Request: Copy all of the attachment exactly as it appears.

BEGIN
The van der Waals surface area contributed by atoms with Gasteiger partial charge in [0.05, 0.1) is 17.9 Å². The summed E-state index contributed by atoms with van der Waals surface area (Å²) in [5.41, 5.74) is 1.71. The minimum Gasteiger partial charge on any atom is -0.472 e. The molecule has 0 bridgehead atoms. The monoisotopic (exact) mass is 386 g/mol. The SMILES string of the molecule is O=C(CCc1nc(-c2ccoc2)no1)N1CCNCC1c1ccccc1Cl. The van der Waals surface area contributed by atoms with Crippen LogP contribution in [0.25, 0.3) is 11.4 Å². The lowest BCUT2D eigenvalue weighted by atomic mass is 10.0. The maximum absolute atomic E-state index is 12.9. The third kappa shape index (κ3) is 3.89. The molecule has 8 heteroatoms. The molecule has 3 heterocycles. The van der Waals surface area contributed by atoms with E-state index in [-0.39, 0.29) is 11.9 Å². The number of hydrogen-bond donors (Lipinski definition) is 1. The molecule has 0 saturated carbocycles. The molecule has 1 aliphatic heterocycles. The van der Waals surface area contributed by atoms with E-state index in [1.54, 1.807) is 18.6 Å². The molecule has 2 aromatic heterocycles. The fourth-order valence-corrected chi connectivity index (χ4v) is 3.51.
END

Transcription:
The van der Waals surface area contributed by atoms with Gasteiger partial charge in [0.05, 0.1) is 17.9 Å². The summed E-state index contributed by atoms with van der Waals surface area (Å²) in [5.41, 5.74) is 1.71. The minimum Gasteiger partial charge on any atom is -0.472 e. The molecule has 0 bridgehead atoms. The monoisotopic (exact) mass is 386 g/mol. The SMILES string of the molecule is O=C(CCc1nc(-c2ccoc2)no1)N1CCNCC1c1ccccc1Cl. The van der Waals surface area contributed by atoms with Crippen LogP contribution in [0.25, 0.3) is 11.4 Å². The lowest BCUT2D eigenvalue weighted by atomic mass is 10.0. The maximum absolute atomic E-state index is 12.9. The third kappa shape index (κ3) is 3.89. The molecule has 8 heteroatoms. The molecule has 3 heterocycles. The van der Waals surface area contributed by atoms with E-state index in [-0.39, 0.29) is 11.9 Å². The number of hydrogen-bond donors (Lipinski definition) is 1. The molecule has 0 saturated carbocycles. The molecule has 1 aliphatic heterocycles. The van der Waals surface area contributed by atoms with E-state index in [1.54, 1.807) is 18.6 Å². The molecule has 2 aromatic heterocycles. The fourth-order valence-corrected chi connectivity index (χ4v) is 3.51.